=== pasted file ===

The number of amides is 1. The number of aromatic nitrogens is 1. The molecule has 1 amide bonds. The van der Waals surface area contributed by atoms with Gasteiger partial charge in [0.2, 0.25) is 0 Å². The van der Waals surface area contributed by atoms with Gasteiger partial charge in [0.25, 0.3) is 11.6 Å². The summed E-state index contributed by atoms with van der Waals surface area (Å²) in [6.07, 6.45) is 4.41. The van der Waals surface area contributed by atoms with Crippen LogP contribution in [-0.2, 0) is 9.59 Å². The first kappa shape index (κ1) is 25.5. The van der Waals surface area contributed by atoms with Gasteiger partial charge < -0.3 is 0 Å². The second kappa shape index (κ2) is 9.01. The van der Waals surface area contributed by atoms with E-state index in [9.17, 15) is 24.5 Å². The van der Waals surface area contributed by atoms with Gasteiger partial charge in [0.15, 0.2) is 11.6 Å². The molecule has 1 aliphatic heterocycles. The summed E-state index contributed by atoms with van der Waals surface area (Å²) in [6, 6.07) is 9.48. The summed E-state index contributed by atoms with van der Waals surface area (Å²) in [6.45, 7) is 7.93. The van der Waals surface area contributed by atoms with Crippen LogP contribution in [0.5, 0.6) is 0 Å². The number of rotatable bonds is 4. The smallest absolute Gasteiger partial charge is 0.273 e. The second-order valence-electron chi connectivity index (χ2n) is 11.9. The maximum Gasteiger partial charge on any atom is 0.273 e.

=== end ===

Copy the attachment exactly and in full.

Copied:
The number of amides is 1. The number of aromatic nitrogens is 1. The molecule has 1 amide bonds. The van der Waals surface area contributed by atoms with Gasteiger partial charge in [0.2, 0.25) is 0 Å². The van der Waals surface area contributed by atoms with Gasteiger partial charge in [0.25, 0.3) is 11.6 Å². The summed E-state index contributed by atoms with van der Waals surface area (Å²) in [6.07, 6.45) is 4.41. The van der Waals surface area contributed by atoms with Crippen LogP contribution in [-0.2, 0) is 9.59 Å². The first kappa shape index (κ1) is 25.5. The van der Waals surface area contributed by atoms with Gasteiger partial charge < -0.3 is 0 Å². The second kappa shape index (κ2) is 9.01. The van der Waals surface area contributed by atoms with E-state index in [9.17, 15) is 24.5 Å². The van der Waals surface area contributed by atoms with Gasteiger partial charge in [0.15, 0.2) is 11.6 Å². The molecule has 1 aliphatic heterocycles. The summed E-state index contributed by atoms with van der Waals surface area (Å²) in [6, 6.07) is 9.48. The summed E-state index contributed by atoms with van der Waals surface area (Å²) in [6.45, 7) is 7.93. The van der Waals surface area contributed by atoms with Crippen LogP contribution in [0.5, 0.6) is 0 Å². The number of rotatable bonds is 4. The smallest absolute Gasteiger partial charge is 0.273 e. The second-order valence-electron chi connectivity index (χ2n) is 11.9. The maximum Gasteiger partial charge on any atom is 0.273 e.